We aren't surprised to see Sens. Maria Cantwell and Patty Murray rally behind the Pacific Northwest National Laboratory.
Saving the Richland laboratory from deep cuts is top of mind for the state's congressional delegation as Congress grapples with the federal budget.
The senators' support is welcome, appreciated and necessary. But for all the clout the pair can bring to Senate deliberations, the real battle is in the House, where the Republican majority is determined to show progress on curbing federal spending.
That leaves U.S. Rep. Doc Hastings with the heavy lifting on this issue. As many as 600 jobs at PNNL could depend on whether he is successful in convincing his caucus that it fiscally is irresponsible to slash money for the national laboratory system.
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It won't be easy.
House Republicans are right on a couple of points -- the soaring federal deficit must be addressed, and any fix will hurt some member's constituents.
Those points put a tall hurdle in front of anyone arguing for a specific program.
But decimating the national laboratory system is such a destructive policy for the nation that House Republicans must be convinced to find another target for their budget ax.
Hastings -- with his solid conservative credentials, expertise on Energy Department programs and issues, seniority and chairmanship of a key House committee -- is uniquely suited to play a persuasive role.
The House version of the federal budget for the remainder of the fiscal year includes nearly $3 billion in cuts to programs that pay for research at PNNL and other national laboratories.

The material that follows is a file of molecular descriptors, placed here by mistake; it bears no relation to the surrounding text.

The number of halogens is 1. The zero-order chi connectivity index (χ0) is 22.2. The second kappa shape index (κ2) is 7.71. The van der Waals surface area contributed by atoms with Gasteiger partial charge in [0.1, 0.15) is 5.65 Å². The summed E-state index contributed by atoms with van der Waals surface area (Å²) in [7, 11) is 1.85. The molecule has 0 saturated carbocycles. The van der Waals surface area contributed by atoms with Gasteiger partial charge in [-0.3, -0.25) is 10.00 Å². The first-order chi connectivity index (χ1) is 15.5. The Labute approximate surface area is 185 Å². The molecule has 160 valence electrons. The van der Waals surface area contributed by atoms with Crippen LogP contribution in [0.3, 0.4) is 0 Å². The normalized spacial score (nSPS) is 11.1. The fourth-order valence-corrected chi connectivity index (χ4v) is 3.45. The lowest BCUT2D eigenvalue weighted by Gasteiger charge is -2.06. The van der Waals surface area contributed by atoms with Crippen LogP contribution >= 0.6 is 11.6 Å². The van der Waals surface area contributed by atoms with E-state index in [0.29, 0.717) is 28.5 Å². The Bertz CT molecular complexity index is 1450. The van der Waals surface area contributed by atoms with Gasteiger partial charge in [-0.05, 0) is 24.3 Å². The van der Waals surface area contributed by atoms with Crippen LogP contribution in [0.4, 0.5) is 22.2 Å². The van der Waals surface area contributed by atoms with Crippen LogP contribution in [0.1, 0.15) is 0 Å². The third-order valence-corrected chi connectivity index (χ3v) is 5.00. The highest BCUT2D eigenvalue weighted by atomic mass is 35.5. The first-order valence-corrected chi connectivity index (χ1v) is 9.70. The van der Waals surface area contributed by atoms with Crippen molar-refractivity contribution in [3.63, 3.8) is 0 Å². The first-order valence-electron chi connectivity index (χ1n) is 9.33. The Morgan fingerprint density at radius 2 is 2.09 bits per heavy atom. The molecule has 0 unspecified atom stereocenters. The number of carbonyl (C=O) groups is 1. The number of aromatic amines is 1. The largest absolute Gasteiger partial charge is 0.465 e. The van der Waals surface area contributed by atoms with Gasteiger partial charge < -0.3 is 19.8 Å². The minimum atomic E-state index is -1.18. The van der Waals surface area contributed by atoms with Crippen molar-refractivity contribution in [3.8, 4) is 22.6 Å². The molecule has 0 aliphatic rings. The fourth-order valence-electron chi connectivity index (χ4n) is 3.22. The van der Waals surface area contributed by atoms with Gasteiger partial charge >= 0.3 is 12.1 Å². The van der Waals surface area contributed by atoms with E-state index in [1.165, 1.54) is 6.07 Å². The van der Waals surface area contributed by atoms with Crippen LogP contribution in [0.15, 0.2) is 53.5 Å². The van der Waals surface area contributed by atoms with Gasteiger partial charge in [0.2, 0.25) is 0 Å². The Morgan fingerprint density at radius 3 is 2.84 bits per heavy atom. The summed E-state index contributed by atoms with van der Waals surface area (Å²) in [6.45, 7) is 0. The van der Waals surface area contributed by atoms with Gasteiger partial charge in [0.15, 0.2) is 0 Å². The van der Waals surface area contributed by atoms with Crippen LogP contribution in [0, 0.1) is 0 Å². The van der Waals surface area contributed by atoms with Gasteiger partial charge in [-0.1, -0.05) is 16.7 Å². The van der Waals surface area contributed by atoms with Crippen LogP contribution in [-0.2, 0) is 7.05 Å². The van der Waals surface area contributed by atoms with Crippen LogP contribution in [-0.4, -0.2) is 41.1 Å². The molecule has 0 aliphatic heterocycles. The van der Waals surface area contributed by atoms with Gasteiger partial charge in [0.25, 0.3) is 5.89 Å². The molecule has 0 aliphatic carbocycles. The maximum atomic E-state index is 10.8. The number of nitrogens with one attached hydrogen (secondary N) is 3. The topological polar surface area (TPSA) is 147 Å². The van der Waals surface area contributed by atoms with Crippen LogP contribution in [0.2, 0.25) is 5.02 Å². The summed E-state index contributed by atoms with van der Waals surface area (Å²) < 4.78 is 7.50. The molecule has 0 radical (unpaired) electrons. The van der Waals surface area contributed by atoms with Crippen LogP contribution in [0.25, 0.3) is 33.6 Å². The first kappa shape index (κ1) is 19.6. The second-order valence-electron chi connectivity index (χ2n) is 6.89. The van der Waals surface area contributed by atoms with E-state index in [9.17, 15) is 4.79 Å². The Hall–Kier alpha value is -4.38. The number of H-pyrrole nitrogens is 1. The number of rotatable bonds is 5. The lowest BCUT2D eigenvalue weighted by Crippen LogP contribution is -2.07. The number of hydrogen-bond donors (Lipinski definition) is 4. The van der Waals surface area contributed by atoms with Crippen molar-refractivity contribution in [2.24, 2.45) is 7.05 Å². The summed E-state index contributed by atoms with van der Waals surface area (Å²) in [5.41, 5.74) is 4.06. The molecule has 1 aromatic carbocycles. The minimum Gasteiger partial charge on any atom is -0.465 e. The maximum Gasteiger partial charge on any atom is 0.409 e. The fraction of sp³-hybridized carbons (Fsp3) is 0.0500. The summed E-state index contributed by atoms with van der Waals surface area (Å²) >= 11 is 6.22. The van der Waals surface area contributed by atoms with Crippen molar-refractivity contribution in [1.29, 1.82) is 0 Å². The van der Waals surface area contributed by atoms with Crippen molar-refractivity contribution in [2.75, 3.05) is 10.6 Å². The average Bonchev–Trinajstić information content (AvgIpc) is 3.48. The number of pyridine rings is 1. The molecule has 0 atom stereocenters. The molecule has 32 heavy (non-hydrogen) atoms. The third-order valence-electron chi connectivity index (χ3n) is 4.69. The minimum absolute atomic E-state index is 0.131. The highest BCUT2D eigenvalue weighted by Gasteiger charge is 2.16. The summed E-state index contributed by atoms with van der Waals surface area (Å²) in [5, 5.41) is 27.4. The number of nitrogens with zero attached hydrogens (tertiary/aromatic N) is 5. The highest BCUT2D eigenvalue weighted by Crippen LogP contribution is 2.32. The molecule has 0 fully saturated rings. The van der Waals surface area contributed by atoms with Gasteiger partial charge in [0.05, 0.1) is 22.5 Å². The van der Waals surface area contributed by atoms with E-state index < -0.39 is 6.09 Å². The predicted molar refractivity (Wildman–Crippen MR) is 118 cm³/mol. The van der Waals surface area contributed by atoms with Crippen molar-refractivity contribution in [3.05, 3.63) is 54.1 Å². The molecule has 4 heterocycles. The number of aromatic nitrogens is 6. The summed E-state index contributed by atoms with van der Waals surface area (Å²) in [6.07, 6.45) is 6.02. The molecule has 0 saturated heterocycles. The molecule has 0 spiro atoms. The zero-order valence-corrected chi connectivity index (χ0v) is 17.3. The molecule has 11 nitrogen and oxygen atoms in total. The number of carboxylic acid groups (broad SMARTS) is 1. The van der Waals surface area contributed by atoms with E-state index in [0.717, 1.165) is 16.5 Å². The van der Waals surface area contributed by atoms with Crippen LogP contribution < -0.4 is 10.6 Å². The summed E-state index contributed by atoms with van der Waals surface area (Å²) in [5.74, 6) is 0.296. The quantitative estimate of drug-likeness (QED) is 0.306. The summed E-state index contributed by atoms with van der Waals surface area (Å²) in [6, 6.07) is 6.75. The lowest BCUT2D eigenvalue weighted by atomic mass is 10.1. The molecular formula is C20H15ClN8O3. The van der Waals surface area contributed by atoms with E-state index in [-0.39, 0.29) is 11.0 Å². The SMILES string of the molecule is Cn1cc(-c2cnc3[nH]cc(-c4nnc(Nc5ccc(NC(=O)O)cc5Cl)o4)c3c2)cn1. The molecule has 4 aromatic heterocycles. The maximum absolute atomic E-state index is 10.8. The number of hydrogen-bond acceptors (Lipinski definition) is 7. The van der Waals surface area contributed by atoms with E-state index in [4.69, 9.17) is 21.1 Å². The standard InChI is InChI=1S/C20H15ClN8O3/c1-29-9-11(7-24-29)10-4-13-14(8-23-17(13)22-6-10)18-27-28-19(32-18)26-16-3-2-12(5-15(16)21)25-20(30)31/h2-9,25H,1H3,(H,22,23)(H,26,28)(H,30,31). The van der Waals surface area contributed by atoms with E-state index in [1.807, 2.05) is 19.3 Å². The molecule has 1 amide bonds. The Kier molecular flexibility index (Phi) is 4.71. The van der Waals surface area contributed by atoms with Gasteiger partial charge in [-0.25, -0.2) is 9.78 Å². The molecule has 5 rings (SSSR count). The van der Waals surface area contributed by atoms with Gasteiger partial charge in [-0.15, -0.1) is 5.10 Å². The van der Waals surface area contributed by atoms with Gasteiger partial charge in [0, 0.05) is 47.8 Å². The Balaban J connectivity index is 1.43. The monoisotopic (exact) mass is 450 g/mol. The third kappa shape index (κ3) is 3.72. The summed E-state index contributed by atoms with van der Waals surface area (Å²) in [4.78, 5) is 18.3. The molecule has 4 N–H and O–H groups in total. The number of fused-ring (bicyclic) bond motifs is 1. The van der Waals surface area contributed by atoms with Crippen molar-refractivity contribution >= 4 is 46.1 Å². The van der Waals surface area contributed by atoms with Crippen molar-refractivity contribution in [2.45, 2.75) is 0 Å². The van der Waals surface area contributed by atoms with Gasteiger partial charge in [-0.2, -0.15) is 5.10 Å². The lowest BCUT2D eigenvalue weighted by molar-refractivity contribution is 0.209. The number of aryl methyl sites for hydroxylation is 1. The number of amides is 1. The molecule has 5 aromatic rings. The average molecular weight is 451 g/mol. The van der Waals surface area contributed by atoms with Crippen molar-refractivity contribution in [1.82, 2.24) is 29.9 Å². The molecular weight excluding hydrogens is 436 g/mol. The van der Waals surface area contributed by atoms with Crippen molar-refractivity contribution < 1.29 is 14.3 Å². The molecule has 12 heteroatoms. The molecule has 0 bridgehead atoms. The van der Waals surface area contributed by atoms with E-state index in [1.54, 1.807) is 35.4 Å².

The exact impact on the Tri-Cities is difficult to predict, but PNNL figures it will range from 100 to 600 jobs. The economic damage runs much deeper, of course.
About 4,500 of PNNL's employees are in Richland. The local payroll totals $410 million. Under any measure, there's a massive multiplier effect as that money is spent and spent again.
In addition to payroll, PNNL spends about $27 million a year with merchants in Kennewick, Richland, Pasco and Walla Walla, and a total of $57 million statewide.
The connection between the national laboratory's budget and the community's economic health is important. National leaders ought to understand how their decisions affect American families.
But it's not enough to justify the billions in tax dollars spent at our national laboratories.
We understand the skepticism that's triggered whenever government spending is described as an investment, but in the case of the national laboratory system, the description is accurate.
In fact, fully one-half of U.S. economic growth since 1945 can be attributed to investments in science and technology, according to Mike Kluse, director of DOE's national lab in Richland.
Our nation's security and economic prosperity depend on innovations developed at PNNL and the other labs.
Scientists employed in the national laboratories are finding cleaner and safer ways to fill our nation's energy needs, while decreasing our dependence on foreign oil.
Their efforts are reducing the risk of terrorist attacks and improving American lives in countless other ways. Their discoveries are essential if we hope to compete in a global economy.
We understand that bringing the deficit under control is essential. The bold moves that are necessary will result in widespread pain.
But the cuts to the national laboratory system proposed by the House will weaken, rather than strengthen, the nation's economy and security.
Hastings has a tough job convincing his colleagues of that. Fortunately, he has reason on his side.